Isaac’s son was Matthew Haney, he fought in the War of 1812. He married Hannah Mains. Their children were Henry Ryan Haney and Matthew Haney. Both became doctors. There was another brother Stephen. Henry and Matthew went to school in St. John’s. The father Matthew ran a grist mill in St John’s.

Henry Ryan Haney taught school then attended the Faculty of Medicine at Buffalo University, graduating in 1856.His  older brother Matthew attended the same school and graduated in 1851 and settled in Humberstone.

After graduation Henry Ryan Haney moved to Fenwick.

He was inspector of the schools in Pelham, entered politics in 1872 for the riding of Monk, for the Librerals and in 1875 won again.

Dr. Haney’s office and residence was located on Canboro road. It was a two storey home later moved to Ridgeville. In 1979 it was demolished.

In 1878 Dr. Haney was joined by Dr. Birdsall.

On March 2, 1875 Dr. Haney married Charlotte Woods of St. Catharines. They had no children.

Dr. Haney died November 17,1876 at the age of 43. He died from cirrhosis of the liver.

He is buried in Hillside cemetery, Ridgeville beside his father Matthew Haney.


[Welland Tribune, 24 November 1876]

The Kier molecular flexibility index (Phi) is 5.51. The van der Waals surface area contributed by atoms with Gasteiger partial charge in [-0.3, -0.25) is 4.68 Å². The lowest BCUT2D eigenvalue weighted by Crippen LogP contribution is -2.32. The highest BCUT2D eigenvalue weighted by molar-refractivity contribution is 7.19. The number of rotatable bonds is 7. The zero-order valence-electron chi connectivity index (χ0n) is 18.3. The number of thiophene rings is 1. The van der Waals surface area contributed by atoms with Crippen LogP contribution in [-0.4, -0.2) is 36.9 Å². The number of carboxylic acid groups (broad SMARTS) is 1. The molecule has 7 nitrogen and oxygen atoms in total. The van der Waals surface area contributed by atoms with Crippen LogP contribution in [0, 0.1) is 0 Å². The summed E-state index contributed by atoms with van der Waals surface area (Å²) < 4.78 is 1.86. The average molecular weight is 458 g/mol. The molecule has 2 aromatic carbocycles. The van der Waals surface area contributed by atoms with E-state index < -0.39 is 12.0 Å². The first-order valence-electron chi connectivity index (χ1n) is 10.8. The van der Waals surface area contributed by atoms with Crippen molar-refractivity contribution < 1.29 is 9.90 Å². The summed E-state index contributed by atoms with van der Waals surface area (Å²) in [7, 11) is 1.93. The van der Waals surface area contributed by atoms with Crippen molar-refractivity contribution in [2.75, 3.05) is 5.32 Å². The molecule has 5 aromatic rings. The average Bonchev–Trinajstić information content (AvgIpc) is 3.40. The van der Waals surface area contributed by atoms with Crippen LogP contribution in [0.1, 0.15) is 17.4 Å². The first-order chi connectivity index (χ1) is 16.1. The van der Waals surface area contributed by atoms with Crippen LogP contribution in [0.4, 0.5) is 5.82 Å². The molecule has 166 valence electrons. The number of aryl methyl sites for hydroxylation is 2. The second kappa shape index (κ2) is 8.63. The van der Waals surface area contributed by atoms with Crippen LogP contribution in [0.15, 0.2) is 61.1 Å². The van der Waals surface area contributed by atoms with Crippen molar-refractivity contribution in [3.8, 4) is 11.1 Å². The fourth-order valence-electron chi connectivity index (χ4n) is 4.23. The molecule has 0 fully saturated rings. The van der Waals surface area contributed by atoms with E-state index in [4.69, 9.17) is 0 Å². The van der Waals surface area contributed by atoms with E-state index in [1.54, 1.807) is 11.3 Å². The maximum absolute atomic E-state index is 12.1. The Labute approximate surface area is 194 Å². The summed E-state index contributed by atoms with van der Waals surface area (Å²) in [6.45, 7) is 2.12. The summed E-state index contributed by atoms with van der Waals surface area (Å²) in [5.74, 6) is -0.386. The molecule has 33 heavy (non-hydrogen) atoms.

CRYSTAL WEDDING- On Monday evening our worthy Reeve A. Hendershot, Esq., and his estimable helpmeet, celebrated the Fifteenth Anniversary of their Wedding Day, familiarly known as their “Crystal Wedding.” In view of the eminent social qualities of the couple who have thus far journeyed happily adown the life matrimonial, their friends, to the large number of eighty or thereabout, gathered at their residence in the evening to tender their hearty congratulations inspired by the auspicious event and leave the crystal souvenir custom attributes to the occasion. The occasion was truly an enjoyable conversasione-one of those social minglings that puts everybody on better terms with himself as well as his neighbors and fellow-citizens. Besides general social converse, the Misses Strawn and others favored the company with musical selections; Miss Minnie Girven gave a couple of well-read scenes from querulous Dame Caudle and the recreant sharer of her conjugal joys and troubles; and Misses Strawn and Stella Robinson gave a laughable comic song. The presents were many and varied, and presented a handsome tout ensemble, only equaled by the tempting spread of edibles afforded by the profuse hospitality of the favored couple, in which all partook a devouring interest. The company separated about midnight wishing their entertainers yet many happy anniversaries of the felicitous event of their entrance upon the estate of matrimony.